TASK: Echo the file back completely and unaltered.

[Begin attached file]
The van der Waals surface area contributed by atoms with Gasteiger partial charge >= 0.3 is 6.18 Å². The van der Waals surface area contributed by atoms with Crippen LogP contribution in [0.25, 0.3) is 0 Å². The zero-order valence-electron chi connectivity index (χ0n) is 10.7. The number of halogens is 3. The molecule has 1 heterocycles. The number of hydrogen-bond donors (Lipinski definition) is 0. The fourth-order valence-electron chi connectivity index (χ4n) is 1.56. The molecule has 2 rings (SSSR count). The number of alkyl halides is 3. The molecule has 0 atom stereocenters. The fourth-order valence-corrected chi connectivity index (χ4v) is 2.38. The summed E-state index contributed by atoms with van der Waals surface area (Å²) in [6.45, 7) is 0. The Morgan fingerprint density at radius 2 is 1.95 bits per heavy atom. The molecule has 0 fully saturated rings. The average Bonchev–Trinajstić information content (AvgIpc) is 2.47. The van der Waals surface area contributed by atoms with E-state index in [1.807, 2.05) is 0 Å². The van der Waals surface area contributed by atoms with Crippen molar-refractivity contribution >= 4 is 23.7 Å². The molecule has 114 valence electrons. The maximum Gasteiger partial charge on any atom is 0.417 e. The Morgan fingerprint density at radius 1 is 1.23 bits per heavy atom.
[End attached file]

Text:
The van der Waals surface area contributed by atoms with Gasteiger partial charge >= 0.3 is 6.18 Å². The van der Waals surface area contributed by atoms with Crippen LogP contribution in [0.25, 0.3) is 0 Å². The zero-order valence-electron chi connectivity index (χ0n) is 10.7. The number of halogens is 3. The molecule has 1 heterocycles. The number of hydrogen-bond donors (Lipinski definition) is 0. The fourth-order valence-electron chi connectivity index (χ4n) is 1.56. The molecule has 2 rings (SSSR count). The number of alkyl halides is 3. The molecule has 0 atom stereocenters. The fourth-order valence-corrected chi connectivity index (χ4v) is 2.38. The summed E-state index contributed by atoms with van der Waals surface area (Å²) in [6.45, 7) is 0. The Morgan fingerprint density at radius 2 is 1.95 bits per heavy atom. The molecule has 0 fully saturated rings. The average Bonchev–Trinajstić information content (AvgIpc) is 2.47. The van der Waals surface area contributed by atoms with E-state index in [1.807, 2.05) is 0 Å². The van der Waals surface area contributed by atoms with Crippen molar-refractivity contribution >= 4 is 23.7 Å². The molecule has 114 valence electrons. The maximum Gasteiger partial charge on any atom is 0.417 e. The Morgan fingerprint density at radius 1 is 1.23 bits per heavy atom.